How And Where Robo Advisors Invest Your Money - InvestingChannel

How And Where Robo Advisors Invest Your Money

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How And Where Robo Advisors Invest Your Money

In an early January Juice, we covered the basics of robo advisors. That is, automated investing platforms that use algorithms to place investors in a portfolio of (usually) ETFs based on their time horizon, risk aversion and goals: 

Robo advisory, or automated investing, isn’t just some cool high-tech fad in the age of AI. The Juice thinks it’s here to stay. And one reason is because of the angst, particularly among Gen Z, we have discussed this week. 

Increasingly, people feel like the money-related parts of life are impossible. We empathize. But the answer isn’t to give up, especially on long-term planning. Especially when you have so many free (like The Juice!) and low-cost tools at your disposal to put investing and the rest of your personal finance in good hands and on autopilot.


Which is one reason why after that installment, some Juice readers reached out asking for additional details on how robo advisory works. To provide more color let’s take the process step by step. 

Account Creation

This is where the rubber meets the road. As we noted in that aforementioned Juice:

For the big boys, we’d go with Schwab, particularly because we love their onboarding process. It’s thorough and extensive. And, unlike many other robo advisors, Schwab’s automated investing service gives you a clear idea of where you’ll be invested before you sign up.

So, here’s some advice you won’t find in every other robo-advisor article. Even if you’re not going to go with Schwab, go through their process. If you’re unfamiliar with automated investing, Schwab’s detailed questions and subsequent allocation example will go a long way to showing you how it works. Without any commitment. 

While Schwab provides the best example, all robo advisors ask you about your goals (e.g., retirement, general saving, short-term goal). Then, they quiz you about risk with questions like:

  • What would you do if the stock market dropped by X amount?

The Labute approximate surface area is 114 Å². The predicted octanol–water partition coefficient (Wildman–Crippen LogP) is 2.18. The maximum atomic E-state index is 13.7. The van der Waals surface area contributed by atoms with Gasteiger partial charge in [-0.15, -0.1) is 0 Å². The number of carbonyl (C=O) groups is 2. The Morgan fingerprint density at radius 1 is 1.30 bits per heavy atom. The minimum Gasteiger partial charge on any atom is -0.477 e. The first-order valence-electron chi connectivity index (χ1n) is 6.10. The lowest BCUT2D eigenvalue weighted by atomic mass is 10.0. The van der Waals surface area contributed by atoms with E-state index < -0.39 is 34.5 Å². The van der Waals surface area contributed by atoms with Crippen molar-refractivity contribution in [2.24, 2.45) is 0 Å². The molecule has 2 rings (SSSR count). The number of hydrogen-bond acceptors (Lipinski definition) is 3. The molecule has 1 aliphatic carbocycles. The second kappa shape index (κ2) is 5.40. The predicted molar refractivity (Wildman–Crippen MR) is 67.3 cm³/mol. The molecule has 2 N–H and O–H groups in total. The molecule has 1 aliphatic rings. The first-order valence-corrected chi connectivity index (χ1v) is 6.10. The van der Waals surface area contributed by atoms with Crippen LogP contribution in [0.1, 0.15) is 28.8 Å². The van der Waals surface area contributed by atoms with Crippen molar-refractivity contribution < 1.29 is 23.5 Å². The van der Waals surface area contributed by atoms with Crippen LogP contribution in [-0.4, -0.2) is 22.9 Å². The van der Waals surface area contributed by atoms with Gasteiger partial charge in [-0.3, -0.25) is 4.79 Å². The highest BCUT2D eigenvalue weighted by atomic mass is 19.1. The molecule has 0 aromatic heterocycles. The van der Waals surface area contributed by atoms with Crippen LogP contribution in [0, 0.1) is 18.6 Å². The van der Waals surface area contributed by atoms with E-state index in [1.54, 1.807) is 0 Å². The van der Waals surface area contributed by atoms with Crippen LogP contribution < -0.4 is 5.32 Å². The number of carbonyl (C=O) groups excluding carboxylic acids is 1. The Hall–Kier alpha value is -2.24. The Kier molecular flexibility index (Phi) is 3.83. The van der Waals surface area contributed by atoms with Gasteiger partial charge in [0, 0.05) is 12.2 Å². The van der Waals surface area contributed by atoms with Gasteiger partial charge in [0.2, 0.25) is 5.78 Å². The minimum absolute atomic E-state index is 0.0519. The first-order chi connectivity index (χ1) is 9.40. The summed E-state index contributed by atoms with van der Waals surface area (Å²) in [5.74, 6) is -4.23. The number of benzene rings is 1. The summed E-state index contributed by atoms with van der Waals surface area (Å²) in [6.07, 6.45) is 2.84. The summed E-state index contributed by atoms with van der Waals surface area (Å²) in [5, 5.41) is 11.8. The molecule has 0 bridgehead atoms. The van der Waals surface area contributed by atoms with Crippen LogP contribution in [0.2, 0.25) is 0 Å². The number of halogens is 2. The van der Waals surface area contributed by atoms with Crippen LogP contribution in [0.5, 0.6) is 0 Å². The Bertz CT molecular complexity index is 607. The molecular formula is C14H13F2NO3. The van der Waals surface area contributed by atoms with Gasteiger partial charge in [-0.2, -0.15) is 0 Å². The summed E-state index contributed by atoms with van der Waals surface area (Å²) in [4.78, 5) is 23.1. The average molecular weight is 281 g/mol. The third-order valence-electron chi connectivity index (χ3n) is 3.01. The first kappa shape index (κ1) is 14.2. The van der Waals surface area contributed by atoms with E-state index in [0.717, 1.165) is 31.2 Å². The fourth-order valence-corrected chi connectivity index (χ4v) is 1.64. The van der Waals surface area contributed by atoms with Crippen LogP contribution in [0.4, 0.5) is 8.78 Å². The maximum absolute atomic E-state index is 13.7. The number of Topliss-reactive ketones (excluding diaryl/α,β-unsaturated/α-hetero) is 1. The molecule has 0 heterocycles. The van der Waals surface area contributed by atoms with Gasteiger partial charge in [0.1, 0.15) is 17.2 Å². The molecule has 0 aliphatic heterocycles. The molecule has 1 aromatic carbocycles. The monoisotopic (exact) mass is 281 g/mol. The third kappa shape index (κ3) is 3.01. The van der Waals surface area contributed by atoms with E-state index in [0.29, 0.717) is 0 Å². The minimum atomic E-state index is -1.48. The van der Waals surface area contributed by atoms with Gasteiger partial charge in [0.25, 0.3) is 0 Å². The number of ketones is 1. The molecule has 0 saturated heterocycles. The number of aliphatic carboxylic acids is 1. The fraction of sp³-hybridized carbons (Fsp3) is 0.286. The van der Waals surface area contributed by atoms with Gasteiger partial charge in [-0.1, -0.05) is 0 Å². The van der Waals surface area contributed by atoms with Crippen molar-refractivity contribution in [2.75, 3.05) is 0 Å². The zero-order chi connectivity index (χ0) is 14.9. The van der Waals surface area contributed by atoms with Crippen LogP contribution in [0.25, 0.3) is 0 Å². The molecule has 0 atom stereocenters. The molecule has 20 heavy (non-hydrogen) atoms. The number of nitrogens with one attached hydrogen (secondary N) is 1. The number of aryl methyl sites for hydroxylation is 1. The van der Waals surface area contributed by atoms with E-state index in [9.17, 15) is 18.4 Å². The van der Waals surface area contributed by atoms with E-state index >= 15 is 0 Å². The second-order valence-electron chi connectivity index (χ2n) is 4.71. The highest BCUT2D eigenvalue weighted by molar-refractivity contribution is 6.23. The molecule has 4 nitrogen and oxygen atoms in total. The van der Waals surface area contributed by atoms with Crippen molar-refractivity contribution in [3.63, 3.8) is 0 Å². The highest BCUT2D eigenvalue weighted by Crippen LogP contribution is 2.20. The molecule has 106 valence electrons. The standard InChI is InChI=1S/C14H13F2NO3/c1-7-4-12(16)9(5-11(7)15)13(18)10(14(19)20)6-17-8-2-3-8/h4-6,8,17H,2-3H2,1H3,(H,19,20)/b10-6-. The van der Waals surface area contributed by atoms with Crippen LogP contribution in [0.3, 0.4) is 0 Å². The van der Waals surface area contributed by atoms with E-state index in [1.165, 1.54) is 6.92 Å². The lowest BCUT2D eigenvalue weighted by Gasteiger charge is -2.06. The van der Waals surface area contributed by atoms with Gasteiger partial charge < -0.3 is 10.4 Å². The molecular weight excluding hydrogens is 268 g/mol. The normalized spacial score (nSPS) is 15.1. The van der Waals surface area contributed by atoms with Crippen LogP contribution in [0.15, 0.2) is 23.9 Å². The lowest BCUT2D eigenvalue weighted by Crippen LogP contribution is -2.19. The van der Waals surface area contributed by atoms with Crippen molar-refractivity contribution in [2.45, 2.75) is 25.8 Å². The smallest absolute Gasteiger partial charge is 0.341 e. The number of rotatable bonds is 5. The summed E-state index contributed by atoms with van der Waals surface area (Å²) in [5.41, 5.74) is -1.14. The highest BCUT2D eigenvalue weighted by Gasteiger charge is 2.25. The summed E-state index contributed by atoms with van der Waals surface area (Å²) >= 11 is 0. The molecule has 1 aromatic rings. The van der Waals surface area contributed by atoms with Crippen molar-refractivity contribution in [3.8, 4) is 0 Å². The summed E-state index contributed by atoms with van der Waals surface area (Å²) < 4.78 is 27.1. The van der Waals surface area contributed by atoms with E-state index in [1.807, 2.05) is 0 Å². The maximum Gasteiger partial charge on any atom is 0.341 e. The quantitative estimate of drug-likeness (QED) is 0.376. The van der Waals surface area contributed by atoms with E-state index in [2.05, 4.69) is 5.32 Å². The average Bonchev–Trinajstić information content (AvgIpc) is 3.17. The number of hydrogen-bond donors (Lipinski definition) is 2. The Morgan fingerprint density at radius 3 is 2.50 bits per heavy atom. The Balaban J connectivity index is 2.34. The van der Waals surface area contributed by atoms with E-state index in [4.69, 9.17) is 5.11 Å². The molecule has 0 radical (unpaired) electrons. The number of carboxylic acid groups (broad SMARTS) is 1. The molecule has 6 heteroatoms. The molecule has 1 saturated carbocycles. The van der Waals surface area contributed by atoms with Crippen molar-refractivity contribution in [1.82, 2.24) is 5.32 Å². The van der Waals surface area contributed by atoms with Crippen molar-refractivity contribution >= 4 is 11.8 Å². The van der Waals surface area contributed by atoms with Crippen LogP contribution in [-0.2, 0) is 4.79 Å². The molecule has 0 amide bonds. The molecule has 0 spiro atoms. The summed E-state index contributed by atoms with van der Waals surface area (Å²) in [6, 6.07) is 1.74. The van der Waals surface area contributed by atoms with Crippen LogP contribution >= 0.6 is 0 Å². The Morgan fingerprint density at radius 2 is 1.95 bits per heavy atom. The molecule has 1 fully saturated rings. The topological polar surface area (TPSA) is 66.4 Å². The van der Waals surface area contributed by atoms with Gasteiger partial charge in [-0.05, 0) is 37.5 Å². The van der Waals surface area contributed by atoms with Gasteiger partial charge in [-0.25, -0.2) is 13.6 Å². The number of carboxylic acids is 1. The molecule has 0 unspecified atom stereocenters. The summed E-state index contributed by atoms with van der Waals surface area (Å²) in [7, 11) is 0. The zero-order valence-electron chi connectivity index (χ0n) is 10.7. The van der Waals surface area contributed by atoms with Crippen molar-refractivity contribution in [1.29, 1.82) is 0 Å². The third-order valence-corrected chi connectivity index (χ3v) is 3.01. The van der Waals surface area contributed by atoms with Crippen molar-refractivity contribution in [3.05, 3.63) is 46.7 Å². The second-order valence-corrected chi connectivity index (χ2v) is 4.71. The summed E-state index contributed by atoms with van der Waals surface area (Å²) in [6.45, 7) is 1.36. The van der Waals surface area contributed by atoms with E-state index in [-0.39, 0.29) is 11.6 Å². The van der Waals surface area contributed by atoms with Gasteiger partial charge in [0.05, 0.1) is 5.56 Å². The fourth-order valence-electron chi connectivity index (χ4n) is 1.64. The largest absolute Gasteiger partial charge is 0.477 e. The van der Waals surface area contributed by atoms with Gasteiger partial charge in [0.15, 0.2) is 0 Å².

• Would you sell everything, sell some, do nothing, buy more?
  • How much are you willing to risk in exchange for a potential reward as high as X?

So, if you say you’re investing for retirement, you’d buy more on a market correction and you’re willing to risk losing 10% of your portfolio’s value to see 20% worth of upside, expect the robo-advisor’s algorithm to spit out a portfolio allocation heavy on stocks (probably between 80% and 90%) and low on bonds and cash. Give more conservative responses, get a more conservative portfolio a bit lighter on stocks and heavier on bonds. 

From here, account creation is hardly different than opening a standard brokerage account. You might select between a taxable account or IRA, then you’ll be asked to select a funding method. Here again, Schwab doesn’t ask for personal information until the very end of the onboarding process, whereas most other robo-advisor platforms want it sooner, if not right away. 

Investment Types

Pretty much across the board, you can expect your robo advisor to put you in a basket of ETFs. In many cases, robo advisors use ETFs from large fund families with low expense ratios. So don’t be surprised if one or more of the Vanguard ETFs investors search for most (see them above in today’s Trackstar top five) wind up in your account. Other popular fund families used by robo advisors include Schwab and iShares. 

In some cases, you’ll be placed in proprietary ETFs. While this usually isn’t a problem with, say, the Vanguard, Schwab or Fidelity robo advisors, it can be with firms such as Betterment and SoFi. These FinTechs, particularly SoFi, have their own ETFs that, sometimes, carry high expense ratios. As we recently noted, avoid these and other high-expense ratio ETFs at all costs

Automatic Rebalancing

One of the problems DIY investors run into is having their target allocations thrown off as their holdings increase and decrease in value or as time passes. Of course, this assumes the DIY investor is even starting with a nicely diversified portfolio. Robo advisors make sure you’re appropriately allocated, then they keep you where you need to be. 

They do this by having the algorithm regularly (usually daily) keep tabs on your portfolio. As your allocation gets out of whack, your robo advisor will make adjustments to bring it back in line. This often means your robo advisor will buy and sell investments without asking you first. So, ensure you’re good with giving up this control before you commit. 

Tax-Loss Harvesting

In a December Juice, we defined and detailed — with a specific example — tax-loss harvesting:

While tax loss harvesting doesn’t always make sense, it can when you’re holding stocks you think have become a lost cause …

You can always hang onto your winners and claim your capital losses, up to $3,000, to offset your taxable income. But, if you’d like to take profits, you can ease the brunt of your tax bill, by selling losers and doing a little year-end tax loss harvesting.

Many robo advisors offer this feature. Some include it for free. Others charge you extra for it. Here again, you’ll relinquish some control if you opt for your robo advisor to execute tax-loss harvesting on your behalf. 

The Bottom Line: We like to say that ETFs take the guesswork out of investing. Robo advisors go a step further. They not only put you into ETFs, they select particular funds that make the most sense for you, based on your specific situation. 

If you need a push to start investing and don’t have time to maintain your portfolio, a robo advisor can make sense. They could help tech-savvy Gen Z get a headstart on their retirement savings.

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